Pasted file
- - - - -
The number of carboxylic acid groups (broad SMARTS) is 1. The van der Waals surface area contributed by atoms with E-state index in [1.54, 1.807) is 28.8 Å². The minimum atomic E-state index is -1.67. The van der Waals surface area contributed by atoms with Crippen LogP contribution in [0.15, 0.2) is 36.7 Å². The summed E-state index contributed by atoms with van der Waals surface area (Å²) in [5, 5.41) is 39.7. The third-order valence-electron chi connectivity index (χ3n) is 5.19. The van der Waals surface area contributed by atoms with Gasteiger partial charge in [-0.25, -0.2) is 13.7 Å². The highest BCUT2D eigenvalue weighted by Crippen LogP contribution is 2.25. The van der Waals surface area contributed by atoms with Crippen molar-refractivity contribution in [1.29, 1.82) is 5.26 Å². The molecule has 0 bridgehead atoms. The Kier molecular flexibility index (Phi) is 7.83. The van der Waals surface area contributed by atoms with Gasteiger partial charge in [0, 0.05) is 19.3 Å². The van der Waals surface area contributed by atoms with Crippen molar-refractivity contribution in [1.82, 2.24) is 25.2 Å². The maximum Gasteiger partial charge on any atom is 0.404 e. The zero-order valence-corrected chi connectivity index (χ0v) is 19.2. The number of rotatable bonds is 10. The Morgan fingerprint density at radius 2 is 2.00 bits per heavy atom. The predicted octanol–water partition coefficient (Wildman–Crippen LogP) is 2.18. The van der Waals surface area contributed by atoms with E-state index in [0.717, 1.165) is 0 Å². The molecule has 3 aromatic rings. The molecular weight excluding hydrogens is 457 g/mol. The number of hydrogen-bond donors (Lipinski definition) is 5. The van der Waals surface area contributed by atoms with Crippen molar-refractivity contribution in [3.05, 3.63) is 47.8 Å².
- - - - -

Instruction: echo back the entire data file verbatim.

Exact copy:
The number of carboxylic acid groups (broad SMARTS) is 1. The van der Waals surface area contributed by atoms with E-state index in [1.54, 1.807) is 28.8 Å². The minimum atomic E-state index is -1.67. The van der Waals surface area contributed by atoms with Crippen LogP contribution in [0.15, 0.2) is 36.7 Å². The summed E-state index contributed by atoms with van der Waals surface area (Å²) in [5, 5.41) is 39.7. The third-order valence-electron chi connectivity index (χ3n) is 5.19. The van der Waals surface area contributed by atoms with Gasteiger partial charge in [-0.25, -0.2) is 13.7 Å². The highest BCUT2D eigenvalue weighted by Crippen LogP contribution is 2.25. The van der Waals surface area contributed by atoms with Crippen molar-refractivity contribution in [1.29, 1.82) is 5.26 Å². The molecule has 0 bridgehead atoms. The Kier molecular flexibility index (Phi) is 7.83. The van der Waals surface area contributed by atoms with Gasteiger partial charge in [0, 0.05) is 19.3 Å². The van der Waals surface area contributed by atoms with Crippen molar-refractivity contribution in [1.82, 2.24) is 25.2 Å². The maximum Gasteiger partial charge on any atom is 0.404 e. The zero-order valence-corrected chi connectivity index (χ0v) is 19.2. The number of rotatable bonds is 10. The Morgan fingerprint density at radius 2 is 2.00 bits per heavy atom. The predicted octanol–water partition coefficient (Wildman–Crippen LogP) is 2.18. The van der Waals surface area contributed by atoms with E-state index in [0.717, 1.165) is 0 Å². The molecule has 3 aromatic rings. The molecular weight excluding hydrogens is 457 g/mol. The number of hydrogen-bond donors (Lipinski definition) is 5. The van der Waals surface area contributed by atoms with Crippen molar-refractivity contribution in [3.05, 3.63) is 47.8 Å².